Russian Habits Hard to Break

A habit the country seems to have is, the leader of the Opposition dies in Moscow.

A crowd of around 70,000, many bearing the white, blue and red Russian national flag, gathered beneath iron grey skies at Moscow’s Slavyanskaya square, half a mile from the Kremlin.
Carrying flowers, portraits of Mr Nemtsov, and banners reading “I am not afraid,” they marched in near-silence to the bank of the Moscow river before turning right towards the spot where Mr Nemtsov was killed.
Mr Nemtsov, 55, was gunned down as he walked across the Bolshoi Moskvoretsky bridge outside the Kremlin just before midnight on Friday, in what his supportes claim may have been a Kremlim-backed assassination.
He had been planning to lead an anti-war opposition rally scheduled for Sunday afternoon. His co-planners from the liberal opposition movement cancelled the plans after he was killed and instead negotiated with Moscow city hall to hold a memorial march.
The march was one of the largest demonstrations by Russia’s marginalised opposition since a series of anti-Kremlin rallies which Mr Nemtsov helped organise in 2012.
Another mourning march for Nemtsov was held earlier on Sunday in St Petersburg, drawing what police estimated was 6,000 people.

Thus the London Telegraph. Eh. We should talk: JFK, RFK, Martin Luther King, the last an obvious political conspiracy which was laid aside. The Italians lost, what, one of their prime ministers to a Red Squad 30 or 40 years ago, I think. But even the millionaires living in London, if they’re the Russian Opposition, you know, like Trotsky in Mexico, they have short lives and violent deaths.

Just sayin’.

Update 20 March 2015: the case for the prosecution is put by today’s Pravda-on-the-Hudson, which describes in the following terms the Chechen warlord Ramzan Kadyrov

Two of Mr Kayrov’s bitter rivals in Chechnya’s notorious tribal politics were eliminated in public killings. Ruslan Yamadayev was shot to death while sitting in a car in central Moscow in 2008, while his brother Sulim was killed in Dubai, United Arab Emirates, in 2009. Dubai authorities have issued an arrest warrant for Adam Delimkhanov, a close adviser to Mr Kadyrov.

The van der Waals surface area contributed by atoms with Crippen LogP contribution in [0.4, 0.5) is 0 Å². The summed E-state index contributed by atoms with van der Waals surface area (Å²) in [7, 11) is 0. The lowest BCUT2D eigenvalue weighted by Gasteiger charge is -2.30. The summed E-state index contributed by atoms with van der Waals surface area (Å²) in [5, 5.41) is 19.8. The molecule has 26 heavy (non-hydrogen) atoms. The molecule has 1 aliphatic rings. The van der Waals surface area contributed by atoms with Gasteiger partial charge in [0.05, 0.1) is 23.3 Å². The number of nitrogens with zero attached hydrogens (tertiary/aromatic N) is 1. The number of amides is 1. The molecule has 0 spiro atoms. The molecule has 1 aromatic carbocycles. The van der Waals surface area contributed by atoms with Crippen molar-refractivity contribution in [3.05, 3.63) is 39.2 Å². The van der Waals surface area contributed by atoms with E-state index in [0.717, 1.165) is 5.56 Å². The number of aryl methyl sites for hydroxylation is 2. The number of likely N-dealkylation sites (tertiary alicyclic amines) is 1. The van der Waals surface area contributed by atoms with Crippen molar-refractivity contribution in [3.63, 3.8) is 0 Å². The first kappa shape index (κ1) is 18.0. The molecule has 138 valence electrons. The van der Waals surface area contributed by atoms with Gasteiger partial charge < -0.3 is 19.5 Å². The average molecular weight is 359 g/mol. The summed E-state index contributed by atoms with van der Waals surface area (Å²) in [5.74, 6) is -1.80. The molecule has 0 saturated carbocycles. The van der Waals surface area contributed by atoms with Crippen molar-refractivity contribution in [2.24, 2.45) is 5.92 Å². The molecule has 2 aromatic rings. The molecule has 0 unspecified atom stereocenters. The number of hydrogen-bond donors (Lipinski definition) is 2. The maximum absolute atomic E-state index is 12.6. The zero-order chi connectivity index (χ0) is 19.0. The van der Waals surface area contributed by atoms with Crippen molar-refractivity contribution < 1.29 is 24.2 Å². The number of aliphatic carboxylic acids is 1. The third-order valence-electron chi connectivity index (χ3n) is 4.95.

A former bodyguard of Mr Kadyrov, Umar Israilov, was killed in 2009 in Vienna, where he had fled with his family.

At a 1:30 a.m. Mr Kadyrov strode into the brisk night, surrounded by his phalanx of heavily armed guards.

“Heh! This is a question [the death of Nemtsov] for the Investigative Committee, for the prosecutor’s office, for the FSB [the Soviet (oops!) equivalent of our FBI]. I don’t know.  I am head of the Chechen Republic. I am not a Muscovite.”

The questions are not likely to go away anytime soon. Speculation about Mr Kadyrov’s role began immediately the authorities announced that they had arrested five Chechen suspects, including one Zaur Dadayev, who once served in Mr Kadyrov’s security battalion. In an instant message text Mr Kadyrov said he knew Mr Dadayev personally as a “true Russian patriot.”

About M. Meo

Worked as translator, museum technician, truck lumper, lecture demonstrator, teacher (of English as a Second Language, science, math). Married for 25 years, 2 boys aged 18 & 16 (both on the Grant cross-country team). A couple of scholarly publications in the history of science. Two years in federal penitentiary, 1970/71, for refusing the draft.
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2 Responses to Russian Habits Hard to Break

  1. Pingback: Conspiracy of Maidan Square Starting to Unravel | The Cascadia Chapter of the Pacific Green Party

  2. Pingback: The Little Russian Way with Opposition Candidates | The Cascadia Chapter of the Pacific Green Party

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